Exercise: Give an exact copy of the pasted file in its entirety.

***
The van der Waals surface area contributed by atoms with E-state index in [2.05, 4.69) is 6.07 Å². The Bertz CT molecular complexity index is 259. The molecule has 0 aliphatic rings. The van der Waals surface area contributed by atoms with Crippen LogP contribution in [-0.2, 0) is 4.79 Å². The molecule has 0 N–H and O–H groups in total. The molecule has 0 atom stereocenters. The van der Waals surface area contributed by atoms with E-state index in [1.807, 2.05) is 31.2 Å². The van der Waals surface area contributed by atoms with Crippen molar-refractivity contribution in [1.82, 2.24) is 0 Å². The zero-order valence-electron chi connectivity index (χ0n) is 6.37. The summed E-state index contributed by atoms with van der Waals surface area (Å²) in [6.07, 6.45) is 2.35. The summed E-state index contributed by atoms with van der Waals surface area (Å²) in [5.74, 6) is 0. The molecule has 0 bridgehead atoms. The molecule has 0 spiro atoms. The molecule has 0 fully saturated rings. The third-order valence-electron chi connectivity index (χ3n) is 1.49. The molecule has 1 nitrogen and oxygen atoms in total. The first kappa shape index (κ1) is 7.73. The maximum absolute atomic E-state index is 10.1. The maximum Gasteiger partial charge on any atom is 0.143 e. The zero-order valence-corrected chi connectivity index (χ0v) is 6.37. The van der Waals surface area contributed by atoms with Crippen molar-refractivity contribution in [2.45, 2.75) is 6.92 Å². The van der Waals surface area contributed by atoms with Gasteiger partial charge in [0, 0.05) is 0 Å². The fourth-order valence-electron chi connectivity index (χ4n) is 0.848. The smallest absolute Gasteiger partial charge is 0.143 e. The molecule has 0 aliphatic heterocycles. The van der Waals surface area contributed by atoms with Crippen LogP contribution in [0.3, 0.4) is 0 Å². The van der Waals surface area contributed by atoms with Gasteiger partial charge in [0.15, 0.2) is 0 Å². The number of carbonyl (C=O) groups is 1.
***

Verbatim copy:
The van der Waals surface area contributed by atoms with E-state index in [2.05, 4.69) is 6.07 Å². The Bertz CT molecular complexity index is 259. The molecule has 0 aliphatic rings. The van der Waals surface area contributed by atoms with Crippen LogP contribution in [-0.2, 0) is 4.79 Å². The molecule has 0 N–H and O–H groups in total. The molecule has 0 atom stereocenters. The van der Waals surface area contributed by atoms with E-state index in [1.807, 2.05) is 31.2 Å². The van der Waals surface area contributed by atoms with Crippen molar-refractivity contribution in [1.82, 2.24) is 0 Å². The zero-order valence-electron chi connectivity index (χ0n) is 6.37. The summed E-state index contributed by atoms with van der Waals surface area (Å²) in [6.07, 6.45) is 2.35. The summed E-state index contributed by atoms with van der Waals surface area (Å²) in [5.74, 6) is 0. The molecule has 0 bridgehead atoms. The molecule has 0 spiro atoms. The molecule has 0 fully saturated rings. The third-order valence-electron chi connectivity index (χ3n) is 1.49. The molecule has 1 nitrogen and oxygen atoms in total. The first kappa shape index (κ1) is 7.73. The maximum absolute atomic E-state index is 10.1. The maximum Gasteiger partial charge on any atom is 0.143 e. The zero-order valence-corrected chi connectivity index (χ0v) is 6.37. The van der Waals surface area contributed by atoms with Crippen molar-refractivity contribution in [2.45, 2.75) is 6.92 Å². The van der Waals surface area contributed by atoms with Gasteiger partial charge in [0, 0.05) is 0 Å². The fourth-order valence-electron chi connectivity index (χ4n) is 0.848. The smallest absolute Gasteiger partial charge is 0.143 e. The molecule has 0 aliphatic heterocycles. The van der Waals surface area contributed by atoms with Crippen LogP contribution in [0.3, 0.4) is 0 Å². The van der Waals surface area contributed by atoms with Gasteiger partial charge in [0.15, 0.2) is 0 Å². The number of carbonyl (C=O) groups is 1.